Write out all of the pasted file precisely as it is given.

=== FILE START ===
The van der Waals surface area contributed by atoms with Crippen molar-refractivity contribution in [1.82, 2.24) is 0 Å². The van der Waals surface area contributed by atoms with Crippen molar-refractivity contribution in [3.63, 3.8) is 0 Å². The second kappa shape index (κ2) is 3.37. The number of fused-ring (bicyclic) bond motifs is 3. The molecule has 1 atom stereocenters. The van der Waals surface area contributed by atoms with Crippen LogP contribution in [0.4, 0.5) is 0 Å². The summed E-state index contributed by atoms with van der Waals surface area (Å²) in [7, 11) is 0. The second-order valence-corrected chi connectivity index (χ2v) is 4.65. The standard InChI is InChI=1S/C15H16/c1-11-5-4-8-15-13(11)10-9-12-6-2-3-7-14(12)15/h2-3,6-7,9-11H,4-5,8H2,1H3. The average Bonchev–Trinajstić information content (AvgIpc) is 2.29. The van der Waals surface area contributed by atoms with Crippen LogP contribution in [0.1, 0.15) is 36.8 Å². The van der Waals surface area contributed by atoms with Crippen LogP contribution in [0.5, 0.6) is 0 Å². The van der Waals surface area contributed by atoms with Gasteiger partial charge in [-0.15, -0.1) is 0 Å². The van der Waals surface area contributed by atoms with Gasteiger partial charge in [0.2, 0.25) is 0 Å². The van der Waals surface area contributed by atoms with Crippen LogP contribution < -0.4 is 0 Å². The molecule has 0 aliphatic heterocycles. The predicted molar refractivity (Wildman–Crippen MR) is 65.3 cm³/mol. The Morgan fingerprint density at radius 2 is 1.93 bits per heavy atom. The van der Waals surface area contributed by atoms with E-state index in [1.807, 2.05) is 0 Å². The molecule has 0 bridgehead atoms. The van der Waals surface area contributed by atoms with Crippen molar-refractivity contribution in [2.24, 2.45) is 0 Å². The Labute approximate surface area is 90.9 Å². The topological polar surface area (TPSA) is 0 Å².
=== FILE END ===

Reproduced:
The van der Waals surface area contributed by atoms with Crippen molar-refractivity contribution in [1.82, 2.24) is 0 Å². The van der Waals surface area contributed by atoms with Crippen molar-refractivity contribution in [3.63, 3.8) is 0 Å². The second kappa shape index (κ2) is 3.37. The number of fused-ring (bicyclic) bond motifs is 3. The molecule has 1 atom stereocenters. The van der Waals surface area contributed by atoms with Crippen LogP contribution in [0.4, 0.5) is 0 Å². The summed E-state index contributed by atoms with van der Waals surface area (Å²) in [7, 11) is 0. The second-order valence-corrected chi connectivity index (χ2v) is 4.65. The standard InChI is InChI=1S/C15H16/c1-11-5-4-8-15-13(11)10-9-12-6-2-3-7-14(12)15/h2-3,6-7,9-11H,4-5,8H2,1H3. The average Bonchev–Trinajstić information content (AvgIpc) is 2.29. The van der Waals surface area contributed by atoms with Crippen LogP contribution in [0.1, 0.15) is 36.8 Å². The van der Waals surface area contributed by atoms with Crippen LogP contribution in [0.5, 0.6) is 0 Å². The van der Waals surface area contributed by atoms with Gasteiger partial charge in [-0.15, -0.1) is 0 Å². The van der Waals surface area contributed by atoms with Gasteiger partial charge in [0.2, 0.25) is 0 Å². The van der Waals surface area contributed by atoms with Crippen LogP contribution < -0.4 is 0 Å². The molecule has 0 aliphatic heterocycles. The predicted molar refractivity (Wildman–Crippen MR) is 65.3 cm³/mol. The Morgan fingerprint density at radius 2 is 1.93 bits per heavy atom. The van der Waals surface area contributed by atoms with E-state index in [1.807, 2.05) is 0 Å². The molecule has 0 bridgehead atoms. The van der Waals surface area contributed by atoms with Crippen molar-refractivity contribution in [2.24, 2.45) is 0 Å². The Labute approximate surface area is 90.9 Å². The topological polar surface area (TPSA) is 0 Å².